UA-115456113-1 Elena Dukhovny: Current Research on Motor Planning & Paraeducator AAC Coaching
Talking With Tech AAC Podcast

Elena Dukhovny: Current Research on Motor Planning & Paraeducator AAC Coaching

March 18, 2020

This week, the TWT team presents Chris's interview with Dr. Elena Dukhovny, professor at CSU East Bay! She is a leading researcher on motor planning, AAC training for paraeducators, and more, and she shares some of what she has learned about these two important topics!


Before the interview, Rachel shares a wealth of useful advice on preparing to consult with parents and the circle of support, including 1) asking what gets kids excited to communicate; 2) having parents write down all non-verbal communication, including behaviors; and 3) asking what parents would change about the child’s communication, if they could. Rachel also shares about gently approaching situations where a non-robust language system was already recommended to parents and she wants a robust language system implemented instead.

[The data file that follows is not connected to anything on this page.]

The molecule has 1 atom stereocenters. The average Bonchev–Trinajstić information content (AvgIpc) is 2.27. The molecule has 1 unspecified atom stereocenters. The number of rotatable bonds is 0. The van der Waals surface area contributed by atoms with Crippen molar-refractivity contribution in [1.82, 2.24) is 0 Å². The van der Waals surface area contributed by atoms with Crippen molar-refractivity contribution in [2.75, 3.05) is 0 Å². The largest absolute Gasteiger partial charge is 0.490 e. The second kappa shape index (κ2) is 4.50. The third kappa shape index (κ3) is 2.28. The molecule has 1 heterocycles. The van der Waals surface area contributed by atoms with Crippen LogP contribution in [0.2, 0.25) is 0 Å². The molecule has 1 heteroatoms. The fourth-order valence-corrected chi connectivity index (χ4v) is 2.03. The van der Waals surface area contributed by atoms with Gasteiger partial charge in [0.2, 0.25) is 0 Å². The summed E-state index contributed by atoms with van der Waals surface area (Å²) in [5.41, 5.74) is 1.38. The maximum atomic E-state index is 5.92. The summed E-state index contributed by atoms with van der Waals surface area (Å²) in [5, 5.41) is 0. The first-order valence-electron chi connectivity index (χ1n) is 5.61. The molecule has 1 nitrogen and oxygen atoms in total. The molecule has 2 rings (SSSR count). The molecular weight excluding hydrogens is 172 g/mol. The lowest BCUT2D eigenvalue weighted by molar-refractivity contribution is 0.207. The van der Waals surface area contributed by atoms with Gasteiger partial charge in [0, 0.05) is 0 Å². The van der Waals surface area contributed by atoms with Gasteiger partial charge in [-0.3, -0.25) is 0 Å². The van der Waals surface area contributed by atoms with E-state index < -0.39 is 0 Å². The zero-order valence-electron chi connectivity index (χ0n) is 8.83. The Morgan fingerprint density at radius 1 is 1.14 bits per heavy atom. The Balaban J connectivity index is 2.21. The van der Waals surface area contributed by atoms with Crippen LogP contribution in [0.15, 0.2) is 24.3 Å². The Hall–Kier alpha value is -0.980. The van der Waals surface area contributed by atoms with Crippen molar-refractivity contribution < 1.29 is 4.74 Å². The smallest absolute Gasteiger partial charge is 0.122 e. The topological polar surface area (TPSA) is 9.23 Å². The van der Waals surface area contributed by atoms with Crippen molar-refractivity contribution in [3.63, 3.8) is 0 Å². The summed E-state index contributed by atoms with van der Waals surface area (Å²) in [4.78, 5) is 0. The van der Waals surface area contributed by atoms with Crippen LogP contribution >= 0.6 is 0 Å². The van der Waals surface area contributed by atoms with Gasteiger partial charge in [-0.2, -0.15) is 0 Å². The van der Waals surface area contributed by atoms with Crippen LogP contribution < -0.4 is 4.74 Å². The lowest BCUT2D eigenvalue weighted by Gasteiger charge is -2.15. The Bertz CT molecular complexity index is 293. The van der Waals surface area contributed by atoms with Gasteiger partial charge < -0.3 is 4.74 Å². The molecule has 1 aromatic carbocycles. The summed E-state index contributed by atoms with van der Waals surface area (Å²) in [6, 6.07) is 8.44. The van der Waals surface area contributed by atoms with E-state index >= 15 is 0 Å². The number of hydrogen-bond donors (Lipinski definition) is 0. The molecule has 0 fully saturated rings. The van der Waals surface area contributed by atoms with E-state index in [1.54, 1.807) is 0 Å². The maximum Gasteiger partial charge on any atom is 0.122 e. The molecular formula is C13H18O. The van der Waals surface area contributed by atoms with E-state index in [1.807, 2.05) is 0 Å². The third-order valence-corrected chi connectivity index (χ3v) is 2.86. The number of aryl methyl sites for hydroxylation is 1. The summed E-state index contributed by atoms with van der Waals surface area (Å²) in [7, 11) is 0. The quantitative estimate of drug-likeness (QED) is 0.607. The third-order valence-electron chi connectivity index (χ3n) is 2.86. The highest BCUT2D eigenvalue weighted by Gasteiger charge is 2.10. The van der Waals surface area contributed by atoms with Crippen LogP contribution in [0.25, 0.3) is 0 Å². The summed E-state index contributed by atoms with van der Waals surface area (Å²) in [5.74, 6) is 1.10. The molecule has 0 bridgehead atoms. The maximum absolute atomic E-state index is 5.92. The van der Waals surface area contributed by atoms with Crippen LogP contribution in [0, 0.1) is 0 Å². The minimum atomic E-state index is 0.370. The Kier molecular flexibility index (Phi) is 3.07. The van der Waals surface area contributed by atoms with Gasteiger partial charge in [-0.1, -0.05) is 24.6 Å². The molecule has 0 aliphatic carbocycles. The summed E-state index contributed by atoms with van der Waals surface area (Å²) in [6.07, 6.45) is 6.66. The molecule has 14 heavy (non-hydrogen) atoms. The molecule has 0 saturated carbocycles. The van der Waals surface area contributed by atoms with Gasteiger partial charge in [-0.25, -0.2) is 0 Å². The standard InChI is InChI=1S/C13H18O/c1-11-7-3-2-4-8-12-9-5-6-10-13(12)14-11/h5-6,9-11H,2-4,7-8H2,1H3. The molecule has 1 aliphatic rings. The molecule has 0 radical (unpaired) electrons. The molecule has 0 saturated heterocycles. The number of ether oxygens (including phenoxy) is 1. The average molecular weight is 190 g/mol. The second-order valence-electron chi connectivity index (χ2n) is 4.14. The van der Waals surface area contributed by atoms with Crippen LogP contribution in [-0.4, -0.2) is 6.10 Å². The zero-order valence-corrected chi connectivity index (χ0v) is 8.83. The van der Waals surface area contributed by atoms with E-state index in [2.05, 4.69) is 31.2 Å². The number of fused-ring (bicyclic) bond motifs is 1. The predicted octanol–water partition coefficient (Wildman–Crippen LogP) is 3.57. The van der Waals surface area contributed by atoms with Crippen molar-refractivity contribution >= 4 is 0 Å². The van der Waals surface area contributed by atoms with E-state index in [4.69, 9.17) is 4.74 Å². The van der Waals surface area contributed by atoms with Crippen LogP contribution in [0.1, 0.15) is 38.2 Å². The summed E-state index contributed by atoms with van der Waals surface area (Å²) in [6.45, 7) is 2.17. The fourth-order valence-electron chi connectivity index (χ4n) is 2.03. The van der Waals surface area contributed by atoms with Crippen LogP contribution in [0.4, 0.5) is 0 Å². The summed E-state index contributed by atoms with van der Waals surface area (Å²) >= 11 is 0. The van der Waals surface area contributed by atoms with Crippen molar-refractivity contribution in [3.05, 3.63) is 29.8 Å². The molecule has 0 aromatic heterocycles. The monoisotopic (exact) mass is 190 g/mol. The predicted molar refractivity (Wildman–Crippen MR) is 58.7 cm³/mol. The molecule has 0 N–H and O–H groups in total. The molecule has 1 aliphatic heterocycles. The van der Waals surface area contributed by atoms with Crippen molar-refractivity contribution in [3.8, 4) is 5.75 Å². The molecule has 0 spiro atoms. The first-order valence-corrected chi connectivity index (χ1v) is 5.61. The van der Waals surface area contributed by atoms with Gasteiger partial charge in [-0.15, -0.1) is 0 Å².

Key ideas this week:

🔑  Developing a motor plan allows AAC users to have a rate of speech that is closest to verbal speech. 


🔑  Elena’s research indicates fluent AAC device users plan and remember words by where their hands move on the device, similar to how speaking people remember words by how they sound and sign-language users remember words by how they are signed.


🔑  Briefly trialing different language systems isn’t always the best way to determine what system will be best for a user in the long term. For example, a system that is simpler or easier to visually scan may be learned quickly, but if motor planning isn’t supported then a user may not become as fluent with that system long term.


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Dukhovny, E., Gahl, S. (2014) Manual motor-plan similarity affects lexical recall on a speech- generating device: Implications for AAC users. Journal of Communication Disorders 48, 52-60.


Thistle, J. J., Holmes, S. A., Horn, M. M., & Reum, A. M. (2018). Consistent symbol location affects motor learning in preschoolers without disabilities: Implications for designing augmentative and alternative communication displays. American journal of speech-language pathology, 27(3), 1010-1017.

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